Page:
Pregnant women commonly refuse vaccines, and refusal of influenza vaccine is more common than refusal of Tdap vaccine, according to a nationally representative survey of obstetrician/gynecologists.
“It appears vaccine refusal among pregnant women may be more common than parental refusal of childhood vaccines,”, MPH, director of the Colorado Children’s Outcomes Network at the University of Colorado in Aurora, and his coauthors wrote in .
The survey was sent to 477 ob.gyns. via both email and mail between March and June 2016. The response rate was 69%, and almost all respondents reported recommending both influenza (97%) and Tdap (95%) vaccines to pregnant women.
However, respondents also reported that refusal of both vaccines was common, with more refusals of influenza vaccine than Tdap vaccine. Of ob.gyns. who responded, 62% reported that 10% or greater of their pregnant patients refused the influenza vaccine, compared with 32% reporting this for Tdap vaccine (P greater than .001; x2, less than 10% vs. 10% or greater). Of those refusing the vaccine, 48% believed influenza vaccine would make them sick; 38% felt they were unlikely to get a vaccine-preventable disease; and 32% had general worries about vaccines overall. In addition, the only strategy perceived as “very effective” in convincing a vaccine refuser to choose otherwise was “explaining that not getting the vaccine puts the fetus or newborn at risk.”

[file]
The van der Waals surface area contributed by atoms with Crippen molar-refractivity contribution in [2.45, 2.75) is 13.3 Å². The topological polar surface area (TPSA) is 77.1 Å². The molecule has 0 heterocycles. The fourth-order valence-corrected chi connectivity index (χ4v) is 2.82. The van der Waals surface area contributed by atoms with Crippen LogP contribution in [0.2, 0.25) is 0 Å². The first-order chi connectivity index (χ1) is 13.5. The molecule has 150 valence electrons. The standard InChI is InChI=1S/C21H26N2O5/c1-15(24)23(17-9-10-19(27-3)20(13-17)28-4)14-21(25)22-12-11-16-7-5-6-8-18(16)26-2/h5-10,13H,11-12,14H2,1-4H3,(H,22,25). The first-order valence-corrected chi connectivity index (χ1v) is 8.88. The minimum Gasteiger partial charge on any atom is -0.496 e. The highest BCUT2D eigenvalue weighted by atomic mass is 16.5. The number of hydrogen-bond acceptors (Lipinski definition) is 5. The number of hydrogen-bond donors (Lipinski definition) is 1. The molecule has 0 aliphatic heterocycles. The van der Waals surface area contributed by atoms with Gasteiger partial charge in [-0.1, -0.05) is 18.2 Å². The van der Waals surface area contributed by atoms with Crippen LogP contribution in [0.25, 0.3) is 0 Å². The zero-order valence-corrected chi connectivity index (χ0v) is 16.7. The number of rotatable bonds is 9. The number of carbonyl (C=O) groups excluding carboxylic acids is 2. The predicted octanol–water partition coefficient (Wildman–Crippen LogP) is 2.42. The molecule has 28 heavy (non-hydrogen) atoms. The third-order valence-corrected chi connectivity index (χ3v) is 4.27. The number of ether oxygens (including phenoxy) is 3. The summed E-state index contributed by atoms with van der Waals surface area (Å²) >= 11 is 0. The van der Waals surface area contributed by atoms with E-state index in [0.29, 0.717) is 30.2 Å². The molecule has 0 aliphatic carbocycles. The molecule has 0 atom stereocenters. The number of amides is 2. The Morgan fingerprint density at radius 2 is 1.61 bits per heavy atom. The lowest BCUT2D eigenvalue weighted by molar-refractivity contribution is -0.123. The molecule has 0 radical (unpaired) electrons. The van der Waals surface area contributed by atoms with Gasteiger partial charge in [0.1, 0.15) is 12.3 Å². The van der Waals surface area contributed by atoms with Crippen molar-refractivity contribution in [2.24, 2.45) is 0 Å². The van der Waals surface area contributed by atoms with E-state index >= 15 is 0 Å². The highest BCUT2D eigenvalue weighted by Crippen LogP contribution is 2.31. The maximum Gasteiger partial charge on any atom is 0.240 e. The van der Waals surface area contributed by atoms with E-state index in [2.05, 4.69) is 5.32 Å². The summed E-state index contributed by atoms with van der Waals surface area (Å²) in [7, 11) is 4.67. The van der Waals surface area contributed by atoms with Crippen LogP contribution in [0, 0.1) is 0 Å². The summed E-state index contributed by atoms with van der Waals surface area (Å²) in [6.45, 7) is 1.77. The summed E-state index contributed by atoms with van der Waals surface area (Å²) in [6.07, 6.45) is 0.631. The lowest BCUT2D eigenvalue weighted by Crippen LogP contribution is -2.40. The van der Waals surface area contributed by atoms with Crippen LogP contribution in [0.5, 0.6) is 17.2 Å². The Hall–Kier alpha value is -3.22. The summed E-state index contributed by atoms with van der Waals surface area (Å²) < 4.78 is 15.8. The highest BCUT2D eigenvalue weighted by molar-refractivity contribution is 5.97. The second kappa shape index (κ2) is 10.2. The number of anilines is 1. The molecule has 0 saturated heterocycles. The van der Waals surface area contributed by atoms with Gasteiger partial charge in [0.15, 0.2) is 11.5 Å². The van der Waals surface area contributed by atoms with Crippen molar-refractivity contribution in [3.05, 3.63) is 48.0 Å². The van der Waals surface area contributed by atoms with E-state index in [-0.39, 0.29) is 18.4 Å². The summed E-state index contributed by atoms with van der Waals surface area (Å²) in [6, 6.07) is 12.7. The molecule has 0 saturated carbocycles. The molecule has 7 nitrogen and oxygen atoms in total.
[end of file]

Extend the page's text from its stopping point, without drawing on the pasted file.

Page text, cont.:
The authors shared potential limitations of their study, including the fact that they examined reported practices and perceptions, not observed practices, along with the potential that the attitudes and practices of respondents may differ from those of nonrespondents. However, they noted that this is unlikely given prior work and that next steps should consider responses to refusal while also sympathizing with the patients’ concerns. “Future work should focus on testing evidence-based strategies for addressing vaccine refusal in the obstetric setting and understanding how the unique concerns of pregnant women influence the effectiveness of such strategies,” they wrote.
The study was funded by the Centers for Disease Control and Prevention. No conflicts of interest were reported.
SOURCE: O’Leary ST et al. Obstet Gynecol. 2018 Dec. .